Mary Berry's iced fairy cakes recipe

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The kids are going to love making these simple fairy cakes by Mary Berry...

Mary Berry iced fairy cakes recipe
Preparation Time15 mins
Cooking Time15 mins (may need an extra 5 mins)
Total Time30 mins (plus decorating time)
Cost RangeCheap
Nutrition Per PortionRDA
Calories208 Kcal10%
Sugar27 g30%
Fat8 g11%
Salt0.5 gRow 3 - Cell 2
Protein2 g4%
Carbohydrates33 g13%
Salt0.5 gRow 6 - Cell 2

Mary Berry's iced fairy cakes are perfect for bake sales, kids' parties, and picnics - an easy four-step recipe you'll certainly want to try.

It takes just 30 minutes to prepare and bake Mary Berry's deliciously sweet iced fairy cakes. The fairy cake sponge is made with a simple five-ingredient mixture of butter, caster sugar, eggs, self-raising flour, and baking powder - all of which can be easily measured out by your little helper if made with children. A quick all-in-one method ensures light and fluffy cakes and the sugar and water icing makes a speedy, yet effective decorating technique. Top with sweets of your choice and enjoy. Follow these step-by-step instructions for the perfect iced fairy cakes.

If you like this fairy cake recipe, you'll certainly want to try baking some of our other popular fairy cakes including delicious chocolate fairy cakes, zingy lemon fairy cakes, and our simple fairy cakes made with plain flour.


For the fairy cakes:

  • 100 g (4 oz) softened butter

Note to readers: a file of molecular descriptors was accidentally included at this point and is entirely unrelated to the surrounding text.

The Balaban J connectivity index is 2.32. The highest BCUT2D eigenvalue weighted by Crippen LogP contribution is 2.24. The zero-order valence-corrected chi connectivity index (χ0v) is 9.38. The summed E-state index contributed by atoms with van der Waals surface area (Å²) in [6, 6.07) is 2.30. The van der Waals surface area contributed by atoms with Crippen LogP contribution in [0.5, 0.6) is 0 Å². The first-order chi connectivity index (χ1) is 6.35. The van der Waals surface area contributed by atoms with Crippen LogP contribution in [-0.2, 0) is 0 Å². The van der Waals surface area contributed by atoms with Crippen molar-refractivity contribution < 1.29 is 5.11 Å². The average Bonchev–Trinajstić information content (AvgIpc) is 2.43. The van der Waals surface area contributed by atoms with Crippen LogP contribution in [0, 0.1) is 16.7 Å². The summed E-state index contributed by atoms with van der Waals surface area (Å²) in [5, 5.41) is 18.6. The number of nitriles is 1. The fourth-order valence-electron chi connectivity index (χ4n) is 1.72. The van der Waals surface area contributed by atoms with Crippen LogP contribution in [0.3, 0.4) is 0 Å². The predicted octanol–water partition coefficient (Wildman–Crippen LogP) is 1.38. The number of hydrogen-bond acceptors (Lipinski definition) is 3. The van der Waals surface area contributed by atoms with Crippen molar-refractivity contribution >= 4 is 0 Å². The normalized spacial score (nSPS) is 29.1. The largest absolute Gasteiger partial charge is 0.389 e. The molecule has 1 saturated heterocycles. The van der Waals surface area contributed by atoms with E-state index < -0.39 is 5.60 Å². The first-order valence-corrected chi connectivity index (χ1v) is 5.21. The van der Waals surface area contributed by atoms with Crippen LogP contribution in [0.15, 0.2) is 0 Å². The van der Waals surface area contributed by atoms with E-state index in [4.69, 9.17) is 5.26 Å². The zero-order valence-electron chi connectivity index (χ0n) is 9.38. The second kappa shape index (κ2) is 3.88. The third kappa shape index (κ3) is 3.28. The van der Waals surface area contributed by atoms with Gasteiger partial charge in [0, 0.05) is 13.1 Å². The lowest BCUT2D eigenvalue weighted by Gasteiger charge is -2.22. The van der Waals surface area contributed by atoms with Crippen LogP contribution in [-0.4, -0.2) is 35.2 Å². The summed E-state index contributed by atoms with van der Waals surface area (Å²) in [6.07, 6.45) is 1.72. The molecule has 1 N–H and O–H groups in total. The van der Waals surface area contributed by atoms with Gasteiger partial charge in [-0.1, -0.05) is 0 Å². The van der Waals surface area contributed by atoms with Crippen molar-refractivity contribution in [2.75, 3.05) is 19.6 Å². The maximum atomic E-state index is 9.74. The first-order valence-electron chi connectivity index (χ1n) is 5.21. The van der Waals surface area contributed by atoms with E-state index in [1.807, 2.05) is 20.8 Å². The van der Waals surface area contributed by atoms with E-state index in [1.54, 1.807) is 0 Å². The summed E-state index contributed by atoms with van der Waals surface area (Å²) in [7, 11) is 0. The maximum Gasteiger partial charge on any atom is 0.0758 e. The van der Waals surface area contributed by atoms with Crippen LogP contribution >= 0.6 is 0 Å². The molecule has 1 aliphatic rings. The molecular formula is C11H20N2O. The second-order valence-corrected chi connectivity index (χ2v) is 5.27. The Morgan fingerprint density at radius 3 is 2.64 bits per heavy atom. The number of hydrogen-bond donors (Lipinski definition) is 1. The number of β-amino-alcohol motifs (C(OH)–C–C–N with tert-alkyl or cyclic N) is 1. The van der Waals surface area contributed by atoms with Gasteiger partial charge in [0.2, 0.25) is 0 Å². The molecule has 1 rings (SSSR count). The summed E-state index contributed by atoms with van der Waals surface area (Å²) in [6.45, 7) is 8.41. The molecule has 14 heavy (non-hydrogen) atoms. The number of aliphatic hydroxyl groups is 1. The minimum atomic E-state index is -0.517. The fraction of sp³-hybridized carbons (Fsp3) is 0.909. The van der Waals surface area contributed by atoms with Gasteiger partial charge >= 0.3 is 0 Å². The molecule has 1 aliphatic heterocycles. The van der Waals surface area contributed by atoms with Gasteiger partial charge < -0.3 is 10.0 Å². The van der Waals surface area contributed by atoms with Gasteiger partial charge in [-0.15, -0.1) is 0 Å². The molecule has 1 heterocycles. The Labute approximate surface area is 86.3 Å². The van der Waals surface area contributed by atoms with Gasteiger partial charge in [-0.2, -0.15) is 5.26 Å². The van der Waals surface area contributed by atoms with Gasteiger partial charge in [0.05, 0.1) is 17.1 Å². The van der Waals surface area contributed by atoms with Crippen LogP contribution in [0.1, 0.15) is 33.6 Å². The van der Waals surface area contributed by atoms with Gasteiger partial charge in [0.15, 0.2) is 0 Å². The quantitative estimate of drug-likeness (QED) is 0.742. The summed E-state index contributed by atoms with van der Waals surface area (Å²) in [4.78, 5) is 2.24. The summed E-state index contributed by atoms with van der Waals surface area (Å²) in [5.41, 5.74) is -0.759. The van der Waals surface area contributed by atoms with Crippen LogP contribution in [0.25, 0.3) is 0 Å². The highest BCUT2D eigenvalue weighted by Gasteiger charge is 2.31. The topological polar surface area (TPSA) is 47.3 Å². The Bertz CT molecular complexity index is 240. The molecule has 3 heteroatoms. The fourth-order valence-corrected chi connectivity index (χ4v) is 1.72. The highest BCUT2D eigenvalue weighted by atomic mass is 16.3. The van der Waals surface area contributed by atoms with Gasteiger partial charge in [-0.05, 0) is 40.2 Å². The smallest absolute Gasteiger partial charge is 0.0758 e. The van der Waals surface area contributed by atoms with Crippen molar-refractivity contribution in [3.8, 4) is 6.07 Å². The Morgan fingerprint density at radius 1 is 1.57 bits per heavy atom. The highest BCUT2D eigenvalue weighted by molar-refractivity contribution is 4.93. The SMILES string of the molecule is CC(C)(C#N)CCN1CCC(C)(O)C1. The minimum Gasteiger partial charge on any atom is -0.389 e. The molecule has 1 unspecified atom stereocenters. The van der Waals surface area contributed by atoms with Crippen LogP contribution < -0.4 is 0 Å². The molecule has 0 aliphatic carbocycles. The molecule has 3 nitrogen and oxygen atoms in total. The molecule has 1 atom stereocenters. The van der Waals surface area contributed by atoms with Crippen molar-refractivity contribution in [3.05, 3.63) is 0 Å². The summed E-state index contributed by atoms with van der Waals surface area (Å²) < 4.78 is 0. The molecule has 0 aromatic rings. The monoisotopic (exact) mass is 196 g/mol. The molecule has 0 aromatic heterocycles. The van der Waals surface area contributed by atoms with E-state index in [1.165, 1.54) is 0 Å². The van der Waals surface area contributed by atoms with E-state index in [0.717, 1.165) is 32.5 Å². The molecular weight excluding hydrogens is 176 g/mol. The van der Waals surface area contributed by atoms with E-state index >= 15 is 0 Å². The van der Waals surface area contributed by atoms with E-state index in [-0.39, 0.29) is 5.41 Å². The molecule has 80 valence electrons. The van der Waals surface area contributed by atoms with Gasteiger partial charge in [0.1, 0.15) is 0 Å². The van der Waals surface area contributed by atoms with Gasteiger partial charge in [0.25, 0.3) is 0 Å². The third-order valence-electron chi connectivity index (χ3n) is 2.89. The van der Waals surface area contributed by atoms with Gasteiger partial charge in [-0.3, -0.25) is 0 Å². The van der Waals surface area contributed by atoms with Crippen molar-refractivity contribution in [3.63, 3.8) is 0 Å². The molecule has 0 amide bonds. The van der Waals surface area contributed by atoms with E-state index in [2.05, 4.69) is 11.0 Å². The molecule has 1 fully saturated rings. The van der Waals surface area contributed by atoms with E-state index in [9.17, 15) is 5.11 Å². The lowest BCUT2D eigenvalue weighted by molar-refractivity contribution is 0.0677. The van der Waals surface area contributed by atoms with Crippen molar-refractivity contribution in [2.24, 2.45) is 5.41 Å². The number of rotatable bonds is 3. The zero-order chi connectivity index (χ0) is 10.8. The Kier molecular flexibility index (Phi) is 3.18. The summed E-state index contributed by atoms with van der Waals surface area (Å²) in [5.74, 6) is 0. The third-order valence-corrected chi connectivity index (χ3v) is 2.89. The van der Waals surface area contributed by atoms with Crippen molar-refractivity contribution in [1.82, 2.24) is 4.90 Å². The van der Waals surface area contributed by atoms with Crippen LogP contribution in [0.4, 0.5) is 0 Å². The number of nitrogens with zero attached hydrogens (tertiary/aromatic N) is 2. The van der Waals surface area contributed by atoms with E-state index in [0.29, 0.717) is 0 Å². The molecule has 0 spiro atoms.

• 100 g (4 oz) caster sugar
  • 2 large eggs
  • 100 g (4 oz) self-raising flour
  • 1 level tsp baking powder

For the icing:

  • 225 g (8 oz) sifted icing sugar
  • 2-3tbsp warm water
  • handful of sweets, to decorate




  1. To make these fairy cakes, preheat the oven to 200C fan/180C fan/gas 6. Place fairy cake cases into a 12-hole bun tin, to keep a good even shape as they bake. Or if you don't have a bun tin, you can line a standard baking tray instead, but just keep in mind that the cakes may not rise perfectly rounded as they won't have support from the bun tin to hold the mixture in place when baking.
  2. Measure all the ingredients; 100g softened butter, 100g caster sugar, 2 large eggs, 100g self-raising, and 1 level tsp baking powder into a large bowl and beat for 2-3 mins with an electric whisk or wooden spoon manually until the mixture is well blended and smooth. Fill each paper case with the mixture using a tablespoon to ensure each fairy cake will bake to the same size.
  3. Bake in the preheated oven for 15-20 minutes until the cakes are well-risen and golden brown. We would recommend checking the cakes at 15 minutes to make sure they are not browning too quickly on top - don't open the oven though or only open it slightly if you have to otherwise the mixture will sink in the middle and your fairy cakes won't rise properly. Once baked, lift the paper cases out of the bun tin and cool the cakes on a wire rack.
  4. Once the fairy cakes are completely cooled, put the icing sugar in a bowl and gradually blend in the warm water until you have a fairly stiff icing. Spoon over the top of the cakes and decorate with sweets. Leave to set for 30 minutes or serve as they are.

Watch how to make Mary Berry's iced fairy cakes

Top tips for making Mary Berry's fairy cakes

Here are some of our top tips for making Mary Berry's iced fairy cakes at home. We've covered all you need to know about how to make fairy cakes with kids, how to change the color of the icing, and how to store your fairy cakes too. See our helpful tips for more.

How can kids help make these fairy cakes?

Kids can learn how to measure out the ingredients from flour to sugar to baking powder, they can crack eggs and hand whisk the mixture or attempt an electric whisk if they are older and with supervision of course. And once the fairy cakes are cool, they can make icing and decorate. It's a really straightforward starter recipe for beginner bakers with delicious results that the kids (and you) can enjoy together.

Fairy cakes are a great choice - particularly this recipe as it's super simple, with only a handful of ingredients, and easy icing which takes all under 30 minutes (well, maybe a tad longer with little hands).